Will customers give Walmart the keys to their homes?

    The difference may be that the plumber or electrician is bonded, probably has references, and/or is known to you or your friends. Plus, we are talking about one plumber and one electrician -- not a small delivery army. I have to salute your trust in human nature by the way. Here in the Motor City, nobody comes in when someone isn't home. It's just not "a thing." There are enough problems with folks coming in when the home owners are there.
  • Posted on: 10/15/2019

    Amazon makes its social positions public

    Totally agree Liz. And, in their case, the downside of the scrutiny seems to outweigh the potential benefit -- at least for now. Drafting positions on social issues is easy. Living up to them is quite a different thing.
  • Posted on: 10/15/2019

    Amazon makes its social positions public

    In short, I'm saying this is a perilous path. On the one hand companies are being increasingly required to take social, political, and moral stands. On the other, they aren't very good at it and generally open themselves up to new areas of criticism and attack. Remember what those paving stones on the road to Hell are made of.
  • Posted on: 10/15/2019

    Will customers give Walmart the keys to their homes?

    History often repeats itself, and rarely rhymes. I hope Walmart spent some time consulting with Tim DeMello, the founder of Streamline.com and the first person I know of to try to make in-home delivery work. For those too young to remember, Streamline put temperature controlled boxes in people's garages. Drivers would use a secure code to enter the garage and put refrigerated goods in a fridge, dry cleaning on clothes rods, etc. I remember touring the Streamline warehouse and seeing all of the trashed refrigerators. Of course, moving directly into the home (hopefully) avoids customers driving their cars into delivery areas, since the delivery area is the kitchen, but it opens a Pandora's Box of potential issues from consumers filing false robbery claims to ... well ... actual robberies, or worse. These in-home delivery plans are only as good as their weakest link. One publicized proven robbery, rape, assault or even oil tracked through a kitchen floor and the program is over. So, for now at least, I think the liability potential still exceeds the consumer service benefits.
  • Posted on: 10/15/2019

    Amazon makes its social positions public

    Maybe it's just my admitted bias as a recovering academic philosopher, but I think this is really dangerous ground. In my experience corporations generally do a pretty uniformly poor job of developing anything close to logical and coherent ethical standards. Publishing a list of "principles" may make for great PR, but that falls far short of an integrated ethical position. And demonstrating those same principles in practice is a much, much different story. So let's take a mini sample of the list starting with two points: addressing human-induced climate change and supporting the energy industry. Do these two talking points tell us anything about where Amazon stands on issues such as fracking (championed by the oil industry); nuclear energy; opening up heretofore protected lands to drilling; or Amazon's view of natural gas? Of course they don't. And how do, "Facilitating access to technology for governments at all levels," and, "Protecting consumer data under federal law," line up? There are also several items on the list that are transparently self-serving including: "Having a corporate tax code that incentivizes economic investment and job creation," and, "Promoting government regulatory standards for facial recognition technology." We also need to remember the old adage about people in glass houses. Once a company openly promotes a social policy its critics will drill through every level of its corporate being hoping to detect the cancer of organizational hypocrisy. And things change, so there's a danger that today's virtuous position can quickly become tomorrow's sin. As to Amazon specifically, their hypocrisy lays pretty close to the surface. Sure they are starting to offer better benefits to full-time workers, but they are also seeking to shift lots of work to part-timers, contract workers, and technology, so the net impact of their policies is a little hard to determine.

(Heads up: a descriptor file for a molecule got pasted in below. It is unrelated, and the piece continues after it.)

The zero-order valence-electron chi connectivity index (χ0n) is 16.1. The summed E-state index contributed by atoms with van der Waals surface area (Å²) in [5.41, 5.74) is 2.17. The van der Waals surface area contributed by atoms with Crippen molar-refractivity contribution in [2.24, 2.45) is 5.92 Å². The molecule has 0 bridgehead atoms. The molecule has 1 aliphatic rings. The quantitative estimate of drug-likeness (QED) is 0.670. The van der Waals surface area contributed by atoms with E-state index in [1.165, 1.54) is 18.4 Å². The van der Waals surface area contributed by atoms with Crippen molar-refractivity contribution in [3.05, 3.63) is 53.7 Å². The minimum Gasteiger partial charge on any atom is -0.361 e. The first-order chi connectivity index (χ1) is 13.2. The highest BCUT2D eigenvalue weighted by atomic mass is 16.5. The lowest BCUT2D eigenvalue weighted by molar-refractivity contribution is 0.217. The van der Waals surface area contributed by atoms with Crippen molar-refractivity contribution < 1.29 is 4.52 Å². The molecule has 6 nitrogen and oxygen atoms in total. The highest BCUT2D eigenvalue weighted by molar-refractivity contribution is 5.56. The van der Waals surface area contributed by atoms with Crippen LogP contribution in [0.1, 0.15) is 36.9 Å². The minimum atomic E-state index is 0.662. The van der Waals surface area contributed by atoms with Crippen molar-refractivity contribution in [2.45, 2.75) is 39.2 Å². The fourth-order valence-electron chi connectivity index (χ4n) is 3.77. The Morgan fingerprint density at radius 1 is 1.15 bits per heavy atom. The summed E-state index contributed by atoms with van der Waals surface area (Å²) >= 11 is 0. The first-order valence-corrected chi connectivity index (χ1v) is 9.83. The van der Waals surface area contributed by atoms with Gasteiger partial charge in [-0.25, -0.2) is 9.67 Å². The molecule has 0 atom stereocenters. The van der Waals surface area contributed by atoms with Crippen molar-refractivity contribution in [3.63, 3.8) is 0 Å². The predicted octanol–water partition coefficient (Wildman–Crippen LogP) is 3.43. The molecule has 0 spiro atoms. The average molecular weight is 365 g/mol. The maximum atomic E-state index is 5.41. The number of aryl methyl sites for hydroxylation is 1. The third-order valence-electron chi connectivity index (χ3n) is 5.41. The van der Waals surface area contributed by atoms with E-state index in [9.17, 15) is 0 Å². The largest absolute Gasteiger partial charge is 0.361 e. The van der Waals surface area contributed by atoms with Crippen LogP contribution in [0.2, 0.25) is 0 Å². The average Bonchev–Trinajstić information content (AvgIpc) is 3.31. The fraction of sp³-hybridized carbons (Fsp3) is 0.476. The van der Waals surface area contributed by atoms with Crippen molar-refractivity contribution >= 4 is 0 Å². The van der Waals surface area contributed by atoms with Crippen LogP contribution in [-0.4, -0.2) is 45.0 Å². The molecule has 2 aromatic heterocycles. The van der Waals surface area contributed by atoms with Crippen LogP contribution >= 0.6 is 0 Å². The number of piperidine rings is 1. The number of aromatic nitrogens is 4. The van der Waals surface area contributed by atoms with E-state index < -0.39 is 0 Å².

• Posted on: 10/14/2019

    Will Best Buy wrap up Black Friday sales with a price match guarantee in October?

    This is clearly a win for the customer, assuming of course the customer is interested in the items covered by the offer. And it will no doubt boost Best Buy's seasonal (whatever that means anymore) market share in the short run, but I'm a little concerned that: a.) long term, retailers will end up engaging in some kind of mutual profit suicide pact in a race to the bottom of profitability; and b.) that now that the "holiday" period has been (officially) expanded to run from October to January that September sales won't be far behind; and c.) that all this extension may, one day, result in consumer backlash. Put a simpler way, retailers have to ask themselves what the long-term benefit is of being the lowest cost provider of consumer goods in a market where shoppers are conditioned to expect ever declining costs for the full third of the year -- or more -- known as the holiday period. The traditional answer would be that by capturing those dollars early you eventually force your competition out of business and then let your prices float back up to profitability. But that hasn't really worked so well in practice since the advent of e-commerce. So short term, we can pat Best Buy on the back all we want as long as we remember that in the long term it is the seller, not the buyer, that best beware. Besides ... the idea of Christmas music in July makes me shudder.
  • Posted on: 10/11/2019

    Can retail ease automation’s impact on African American workers?